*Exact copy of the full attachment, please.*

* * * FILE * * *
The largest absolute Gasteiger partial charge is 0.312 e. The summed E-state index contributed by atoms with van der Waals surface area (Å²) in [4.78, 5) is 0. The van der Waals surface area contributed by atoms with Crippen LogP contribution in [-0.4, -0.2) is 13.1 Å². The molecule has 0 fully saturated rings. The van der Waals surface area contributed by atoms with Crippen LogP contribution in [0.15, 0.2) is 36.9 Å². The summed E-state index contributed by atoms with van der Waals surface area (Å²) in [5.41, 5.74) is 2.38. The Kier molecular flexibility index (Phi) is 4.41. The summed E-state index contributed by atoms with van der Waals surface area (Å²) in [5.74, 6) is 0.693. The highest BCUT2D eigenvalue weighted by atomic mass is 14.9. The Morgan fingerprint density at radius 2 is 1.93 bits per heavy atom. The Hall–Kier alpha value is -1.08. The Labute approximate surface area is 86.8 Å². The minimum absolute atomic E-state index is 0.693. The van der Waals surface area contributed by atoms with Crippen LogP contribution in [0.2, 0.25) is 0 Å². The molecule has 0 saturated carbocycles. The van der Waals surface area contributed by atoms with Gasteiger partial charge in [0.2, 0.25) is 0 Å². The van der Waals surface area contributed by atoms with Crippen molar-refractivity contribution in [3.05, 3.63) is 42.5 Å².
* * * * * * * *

The largest absolute Gasteiger partial charge is 0.312 e. The summed E-state index contributed by atoms with van der Waals surface area (Å²) in [4.78, 5) is 0. The van der Waals surface area contributed by atoms with Crippen LogP contribution in [-0.4, -0.2) is 13.1 Å². The molecule has 0 fully saturated rings. The van der Waals surface area contributed by atoms with Crippen LogP contribution in [0.15, 0.2) is 36.9 Å². The summed E-state index contributed by atoms with van der Waals surface area (Å²) in [5.41, 5.74) is 2.38. The Kier molecular flexibility index (Phi) is 4.41. The summed E-state index contributed by atoms with van der Waals surface area (Å²) in [5.74, 6) is 0.693. The highest BCUT2D eigenvalue weighted by atomic mass is 14.9. The Morgan fingerprint density at radius 2 is 1.93 bits per heavy atom. The Hall–Kier alpha value is -1.08. The Labute approximate surface area is 86.8 Å². The minimum absolute atomic E-state index is 0.693. The van der Waals surface area contributed by atoms with Crippen LogP contribution in [0.2, 0.25) is 0 Å². The molecule has 0 saturated carbocycles. The van der Waals surface area contributed by atoms with Gasteiger partial charge in [0.2, 0.25) is 0 Å². The van der Waals surface area contributed by atoms with Crippen molar-refractivity contribution in [3.05, 3.63) is 42.5 Å².